Barnes & Noble is headed toward bankruptcy. It will join Borders in the graveyard of failed business plans.
Technology changed. Barnes & Noble didn’t.
You may remember You’ve Got Mail (1998). It was a movie about a small bookstore that could not compete with a huge bookstore that was modeled after Barnes & Noble. Technology and capital wiped out the local bookstore.
Now Amazon is wiping out Barnes & Noble. Same story: capital and technology. The free market benefits customers.
I never go to Barnes & Noble any more. I used to. But my time is valuable. I can buy a clean used copy of almost any book for half of its retail price, with UPS shipping to my door. I just click.
I do not spend 12 minutes to drive to the nearest B&N. I do not stand in line to check out. I do not wander around looking for the book. I do not get told, “We can order it for you.” I can order it from Amazon for half price.
If I order a book from Amazon this week, I don’t have to pay Georgia sales tax. Sadly, that tax exemption comes to an end in September. But that won’t help Barnes & Noble.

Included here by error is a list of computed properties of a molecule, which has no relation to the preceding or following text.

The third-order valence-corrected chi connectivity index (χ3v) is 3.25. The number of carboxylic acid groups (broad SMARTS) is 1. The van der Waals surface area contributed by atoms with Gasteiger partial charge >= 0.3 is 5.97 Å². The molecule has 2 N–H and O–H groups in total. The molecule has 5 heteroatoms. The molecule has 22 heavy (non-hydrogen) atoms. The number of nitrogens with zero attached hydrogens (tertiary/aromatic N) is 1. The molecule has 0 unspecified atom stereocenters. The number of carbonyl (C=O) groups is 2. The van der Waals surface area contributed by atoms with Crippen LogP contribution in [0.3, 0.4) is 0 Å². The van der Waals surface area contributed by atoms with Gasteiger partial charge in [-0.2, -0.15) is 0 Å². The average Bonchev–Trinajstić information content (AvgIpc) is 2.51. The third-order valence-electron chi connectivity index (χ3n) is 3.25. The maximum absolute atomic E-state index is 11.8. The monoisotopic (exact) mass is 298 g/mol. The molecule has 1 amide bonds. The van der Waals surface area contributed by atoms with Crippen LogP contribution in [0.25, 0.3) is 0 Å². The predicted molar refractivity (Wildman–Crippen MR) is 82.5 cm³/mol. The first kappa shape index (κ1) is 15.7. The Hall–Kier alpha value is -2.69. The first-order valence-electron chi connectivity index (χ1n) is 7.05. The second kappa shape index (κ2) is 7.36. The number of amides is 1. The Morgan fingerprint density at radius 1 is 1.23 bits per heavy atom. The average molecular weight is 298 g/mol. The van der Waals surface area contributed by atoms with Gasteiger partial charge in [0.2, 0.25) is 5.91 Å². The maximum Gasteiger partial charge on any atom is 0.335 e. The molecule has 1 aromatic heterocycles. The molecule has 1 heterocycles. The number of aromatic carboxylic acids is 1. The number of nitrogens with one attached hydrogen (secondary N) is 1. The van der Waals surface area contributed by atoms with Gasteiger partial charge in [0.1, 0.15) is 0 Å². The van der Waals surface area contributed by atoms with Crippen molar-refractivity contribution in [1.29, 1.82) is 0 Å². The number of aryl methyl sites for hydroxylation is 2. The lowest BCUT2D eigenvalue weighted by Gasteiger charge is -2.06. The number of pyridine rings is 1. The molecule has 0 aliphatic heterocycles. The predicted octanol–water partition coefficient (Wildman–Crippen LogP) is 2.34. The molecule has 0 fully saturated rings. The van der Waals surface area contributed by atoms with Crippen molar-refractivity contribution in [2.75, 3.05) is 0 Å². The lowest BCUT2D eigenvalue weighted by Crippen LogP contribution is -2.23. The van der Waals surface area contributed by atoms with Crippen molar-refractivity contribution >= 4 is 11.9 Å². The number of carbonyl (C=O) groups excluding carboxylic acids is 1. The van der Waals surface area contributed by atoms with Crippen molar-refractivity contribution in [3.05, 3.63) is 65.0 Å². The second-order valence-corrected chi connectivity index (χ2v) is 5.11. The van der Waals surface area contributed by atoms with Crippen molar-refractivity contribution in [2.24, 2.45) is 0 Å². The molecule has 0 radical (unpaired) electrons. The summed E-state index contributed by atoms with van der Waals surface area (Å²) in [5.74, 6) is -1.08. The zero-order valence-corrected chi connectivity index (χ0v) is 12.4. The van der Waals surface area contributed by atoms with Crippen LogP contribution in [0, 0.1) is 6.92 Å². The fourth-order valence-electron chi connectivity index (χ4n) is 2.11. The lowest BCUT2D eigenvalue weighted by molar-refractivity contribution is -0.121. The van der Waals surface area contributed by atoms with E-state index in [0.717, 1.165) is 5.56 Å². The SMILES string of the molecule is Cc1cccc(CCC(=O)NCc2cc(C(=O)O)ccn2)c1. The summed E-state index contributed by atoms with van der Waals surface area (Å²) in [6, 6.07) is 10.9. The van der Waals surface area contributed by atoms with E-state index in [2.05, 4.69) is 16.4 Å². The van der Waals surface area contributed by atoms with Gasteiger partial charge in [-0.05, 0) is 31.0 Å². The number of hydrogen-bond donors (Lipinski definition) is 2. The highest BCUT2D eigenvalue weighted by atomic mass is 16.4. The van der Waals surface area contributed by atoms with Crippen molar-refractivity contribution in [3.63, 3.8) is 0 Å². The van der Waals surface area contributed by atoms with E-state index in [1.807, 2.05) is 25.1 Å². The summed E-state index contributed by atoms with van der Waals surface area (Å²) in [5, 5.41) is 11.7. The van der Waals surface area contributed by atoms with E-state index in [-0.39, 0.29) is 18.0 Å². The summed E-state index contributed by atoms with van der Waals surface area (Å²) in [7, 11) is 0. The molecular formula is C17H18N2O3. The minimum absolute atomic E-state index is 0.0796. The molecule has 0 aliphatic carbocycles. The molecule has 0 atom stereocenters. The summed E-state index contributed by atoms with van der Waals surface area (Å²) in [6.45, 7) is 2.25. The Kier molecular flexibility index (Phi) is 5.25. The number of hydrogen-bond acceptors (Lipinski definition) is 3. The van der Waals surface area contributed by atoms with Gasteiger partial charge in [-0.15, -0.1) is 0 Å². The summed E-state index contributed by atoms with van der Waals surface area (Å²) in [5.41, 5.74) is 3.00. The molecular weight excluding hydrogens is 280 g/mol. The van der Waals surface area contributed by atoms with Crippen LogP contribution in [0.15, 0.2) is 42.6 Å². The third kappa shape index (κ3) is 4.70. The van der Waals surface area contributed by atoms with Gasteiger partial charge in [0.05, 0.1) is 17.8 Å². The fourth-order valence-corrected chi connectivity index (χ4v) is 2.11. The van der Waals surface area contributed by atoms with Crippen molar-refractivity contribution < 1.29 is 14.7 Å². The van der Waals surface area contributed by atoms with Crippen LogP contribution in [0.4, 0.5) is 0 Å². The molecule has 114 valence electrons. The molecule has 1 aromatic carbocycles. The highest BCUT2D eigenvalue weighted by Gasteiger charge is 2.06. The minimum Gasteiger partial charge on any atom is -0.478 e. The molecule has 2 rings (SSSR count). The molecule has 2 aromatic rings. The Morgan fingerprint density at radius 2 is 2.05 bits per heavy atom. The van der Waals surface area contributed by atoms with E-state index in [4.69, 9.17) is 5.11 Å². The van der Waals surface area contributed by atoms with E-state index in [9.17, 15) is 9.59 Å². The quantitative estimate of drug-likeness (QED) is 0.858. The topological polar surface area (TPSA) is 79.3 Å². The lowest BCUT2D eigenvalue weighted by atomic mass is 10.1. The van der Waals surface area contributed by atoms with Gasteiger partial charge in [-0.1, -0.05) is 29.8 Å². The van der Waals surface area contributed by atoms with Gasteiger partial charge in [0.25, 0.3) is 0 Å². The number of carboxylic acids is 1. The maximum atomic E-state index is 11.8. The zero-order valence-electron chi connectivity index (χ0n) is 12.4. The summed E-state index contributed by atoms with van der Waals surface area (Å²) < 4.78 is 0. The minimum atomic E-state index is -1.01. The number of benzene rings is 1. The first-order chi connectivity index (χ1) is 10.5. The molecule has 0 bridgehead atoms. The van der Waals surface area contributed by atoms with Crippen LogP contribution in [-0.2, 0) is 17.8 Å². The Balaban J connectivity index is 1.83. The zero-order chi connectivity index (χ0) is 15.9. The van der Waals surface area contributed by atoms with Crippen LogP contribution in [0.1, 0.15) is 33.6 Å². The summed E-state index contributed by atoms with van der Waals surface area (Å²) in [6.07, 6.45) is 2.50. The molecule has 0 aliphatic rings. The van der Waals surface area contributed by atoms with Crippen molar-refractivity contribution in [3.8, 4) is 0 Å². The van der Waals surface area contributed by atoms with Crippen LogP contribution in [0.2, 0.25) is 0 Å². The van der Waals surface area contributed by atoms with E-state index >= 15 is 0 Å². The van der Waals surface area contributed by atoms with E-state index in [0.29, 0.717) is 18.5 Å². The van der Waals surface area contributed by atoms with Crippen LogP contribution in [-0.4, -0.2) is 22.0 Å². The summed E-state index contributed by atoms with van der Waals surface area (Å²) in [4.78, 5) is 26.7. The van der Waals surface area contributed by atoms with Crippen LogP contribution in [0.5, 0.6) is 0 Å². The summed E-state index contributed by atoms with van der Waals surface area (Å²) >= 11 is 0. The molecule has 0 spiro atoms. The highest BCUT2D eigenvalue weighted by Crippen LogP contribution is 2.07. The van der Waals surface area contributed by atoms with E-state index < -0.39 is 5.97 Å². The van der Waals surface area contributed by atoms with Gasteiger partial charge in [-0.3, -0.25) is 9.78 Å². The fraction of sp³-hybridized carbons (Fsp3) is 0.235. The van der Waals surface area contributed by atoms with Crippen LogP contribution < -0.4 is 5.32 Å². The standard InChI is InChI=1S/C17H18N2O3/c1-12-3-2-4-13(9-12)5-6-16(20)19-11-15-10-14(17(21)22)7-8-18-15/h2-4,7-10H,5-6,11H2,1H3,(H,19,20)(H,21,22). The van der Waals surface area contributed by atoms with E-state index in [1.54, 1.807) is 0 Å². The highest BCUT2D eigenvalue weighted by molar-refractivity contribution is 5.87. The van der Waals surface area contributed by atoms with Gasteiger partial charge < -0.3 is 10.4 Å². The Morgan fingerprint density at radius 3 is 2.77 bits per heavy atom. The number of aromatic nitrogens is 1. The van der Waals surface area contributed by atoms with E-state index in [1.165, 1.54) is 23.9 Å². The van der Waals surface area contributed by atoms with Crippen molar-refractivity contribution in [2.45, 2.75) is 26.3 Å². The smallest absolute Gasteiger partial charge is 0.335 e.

Barnes & Noble is a dinosaur. It looked unstoppable to Hollywood 15 years ago. But the World Wide Web has brought it down. It will not recover. Its Nook reader is a bust. People prefer Kindle.
My time is valuable. I don’t like driving. One click is all it takes to get me what I want.
Customers are relentless. They ask: “What have you done for me lately?”
In a free market economy, the customer is in charge. What looks unstoppable is probably stoppable. Someone offers customers a better deal. Loyalty rarely overcomes price competition and convenience.
That’s why Barnes & Noble is doomed. Sorry Barnes. Sorry Noble. It was nice while it lasted. But you haven’t dome anything for me lately.